Co-written with John Fletcher, Henry VIII covers the rise of Anne Boleyn and the King's divorce from Katherine of Aragon. 'Queen Katherine', who is put on trial in Act 2, became a favourite tragic role for actresses such as Sarah Siddons (1755-1831) and Ellen Terry (1847-1928).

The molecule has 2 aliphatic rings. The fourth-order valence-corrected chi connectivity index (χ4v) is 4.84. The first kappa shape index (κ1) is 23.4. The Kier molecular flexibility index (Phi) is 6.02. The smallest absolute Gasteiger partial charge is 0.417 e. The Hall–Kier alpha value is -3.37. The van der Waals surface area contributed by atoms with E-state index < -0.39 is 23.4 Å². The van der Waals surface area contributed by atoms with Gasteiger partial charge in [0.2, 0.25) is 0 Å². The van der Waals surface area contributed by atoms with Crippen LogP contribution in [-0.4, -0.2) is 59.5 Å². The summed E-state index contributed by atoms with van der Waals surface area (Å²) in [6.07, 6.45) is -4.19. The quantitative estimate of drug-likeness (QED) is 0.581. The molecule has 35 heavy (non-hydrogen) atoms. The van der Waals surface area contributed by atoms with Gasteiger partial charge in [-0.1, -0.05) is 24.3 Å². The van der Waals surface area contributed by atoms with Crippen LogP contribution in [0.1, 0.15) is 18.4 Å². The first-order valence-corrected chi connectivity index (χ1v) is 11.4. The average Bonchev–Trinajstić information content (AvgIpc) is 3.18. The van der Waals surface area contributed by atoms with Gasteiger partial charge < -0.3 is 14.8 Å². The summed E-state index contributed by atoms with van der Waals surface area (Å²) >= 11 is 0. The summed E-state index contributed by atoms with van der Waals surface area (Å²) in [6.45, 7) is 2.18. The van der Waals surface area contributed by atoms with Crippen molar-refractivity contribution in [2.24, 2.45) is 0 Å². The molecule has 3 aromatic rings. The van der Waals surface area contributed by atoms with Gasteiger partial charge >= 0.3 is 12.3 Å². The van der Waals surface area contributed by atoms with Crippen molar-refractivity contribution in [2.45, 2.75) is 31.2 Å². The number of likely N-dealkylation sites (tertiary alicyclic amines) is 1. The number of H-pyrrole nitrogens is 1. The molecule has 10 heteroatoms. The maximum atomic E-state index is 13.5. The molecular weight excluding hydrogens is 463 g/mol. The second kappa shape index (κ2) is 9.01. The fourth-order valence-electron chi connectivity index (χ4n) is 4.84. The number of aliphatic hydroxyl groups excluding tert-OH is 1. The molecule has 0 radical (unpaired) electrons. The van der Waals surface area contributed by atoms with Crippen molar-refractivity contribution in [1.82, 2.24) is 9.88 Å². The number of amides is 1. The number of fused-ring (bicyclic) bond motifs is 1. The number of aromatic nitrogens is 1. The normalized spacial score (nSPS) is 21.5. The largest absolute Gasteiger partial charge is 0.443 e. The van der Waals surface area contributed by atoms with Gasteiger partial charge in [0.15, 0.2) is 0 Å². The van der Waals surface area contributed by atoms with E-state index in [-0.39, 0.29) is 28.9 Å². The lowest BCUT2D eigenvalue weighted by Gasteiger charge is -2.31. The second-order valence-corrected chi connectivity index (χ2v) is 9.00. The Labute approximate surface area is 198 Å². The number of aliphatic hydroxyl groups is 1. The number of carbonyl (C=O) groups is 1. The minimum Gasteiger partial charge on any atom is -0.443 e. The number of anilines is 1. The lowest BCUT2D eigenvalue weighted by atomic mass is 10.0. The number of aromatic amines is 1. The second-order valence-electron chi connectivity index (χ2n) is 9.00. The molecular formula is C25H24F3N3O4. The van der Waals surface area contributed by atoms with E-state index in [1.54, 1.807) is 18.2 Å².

From at least 1727, when a revival by Colley Cibber made explicit reference to George II's coronation, Henry VIII was a popular reference point for contemporary royal events. The play's interest in royal women, and in sexuality, made it ripe for comparison with troubled latter-day royal marriages. Meanwhile, its English Reformation backdrop lent it an edge of anti-Catholicism. This made it a useful tool for criticising overreaching by members of the Hanoverian dynasty, who had been installed in Britain primarily because of their Protestant faith.